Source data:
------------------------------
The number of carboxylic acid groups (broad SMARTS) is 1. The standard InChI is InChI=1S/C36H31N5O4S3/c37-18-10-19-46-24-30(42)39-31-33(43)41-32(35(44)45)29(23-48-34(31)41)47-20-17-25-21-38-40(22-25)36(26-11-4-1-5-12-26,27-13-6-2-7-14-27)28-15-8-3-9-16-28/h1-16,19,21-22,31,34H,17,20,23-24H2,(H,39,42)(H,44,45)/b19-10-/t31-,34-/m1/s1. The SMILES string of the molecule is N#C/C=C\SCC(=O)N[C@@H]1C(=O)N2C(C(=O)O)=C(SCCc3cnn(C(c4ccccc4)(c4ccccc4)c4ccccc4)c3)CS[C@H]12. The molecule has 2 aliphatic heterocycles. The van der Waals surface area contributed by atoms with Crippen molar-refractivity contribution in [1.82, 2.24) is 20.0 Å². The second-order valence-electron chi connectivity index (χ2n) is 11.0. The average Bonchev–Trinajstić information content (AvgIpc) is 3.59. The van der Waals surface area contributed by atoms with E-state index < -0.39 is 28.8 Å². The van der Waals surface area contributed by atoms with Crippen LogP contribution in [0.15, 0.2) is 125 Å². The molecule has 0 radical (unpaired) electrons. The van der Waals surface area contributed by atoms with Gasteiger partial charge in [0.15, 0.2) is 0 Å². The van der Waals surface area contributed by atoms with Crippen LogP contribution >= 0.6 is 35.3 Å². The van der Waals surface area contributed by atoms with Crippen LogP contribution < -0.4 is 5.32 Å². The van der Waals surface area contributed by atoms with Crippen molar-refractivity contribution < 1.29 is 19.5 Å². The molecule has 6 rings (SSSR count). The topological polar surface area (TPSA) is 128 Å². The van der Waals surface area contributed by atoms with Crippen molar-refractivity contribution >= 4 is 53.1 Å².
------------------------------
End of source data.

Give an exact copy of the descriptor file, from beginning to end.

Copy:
The number of carboxylic acid groups (broad SMARTS) is 1. The standard InChI is InChI=1S/C36H31N5O4S3/c37-18-10-19-46-24-30(42)39-31-33(43)41-32(35(44)45)29(23-48-34(31)41)47-20-17-25-21-38-40(22-25)36(26-11-4-1-5-12-26,27-13-6-2-7-14-27)28-15-8-3-9-16-28/h1-16,19,21-22,31,34H,17,20,23-24H2,(H,39,42)(H,44,45)/b19-10-/t31-,34-/m1/s1. The SMILES string of the molecule is N#C/C=C\SCC(=O)N[C@@H]1C(=O)N2C(C(=O)O)=C(SCCc3cnn(C(c4ccccc4)(c4ccccc4)c4ccccc4)c3)CS[C@H]12. The molecule has 2 aliphatic heterocycles. The van der Waals surface area contributed by atoms with Crippen molar-refractivity contribution in [1.82, 2.24) is 20.0 Å². The second-order valence-electron chi connectivity index (χ2n) is 11.0. The average Bonchev–Trinajstić information content (AvgIpc) is 3.59. The van der Waals surface area contributed by atoms with E-state index < -0.39 is 28.8 Å². The van der Waals surface area contributed by atoms with Crippen LogP contribution in [0.15, 0.2) is 125 Å². The molecule has 0 radical (unpaired) electrons. The van der Waals surface area contributed by atoms with Gasteiger partial charge in [0.15, 0.2) is 0 Å². The van der Waals surface area contributed by atoms with Crippen LogP contribution >= 0.6 is 35.3 Å². The van der Waals surface area contributed by atoms with Crippen LogP contribution < -0.4 is 5.32 Å². The van der Waals surface area contributed by atoms with Crippen molar-refractivity contribution < 1.29 is 19.5 Å². The molecule has 6 rings (SSSR count). The topological polar surface area (TPSA) is 128 Å². The van der Waals surface area contributed by atoms with Crippen molar-refractivity contribution >= 4 is 53.1 Å².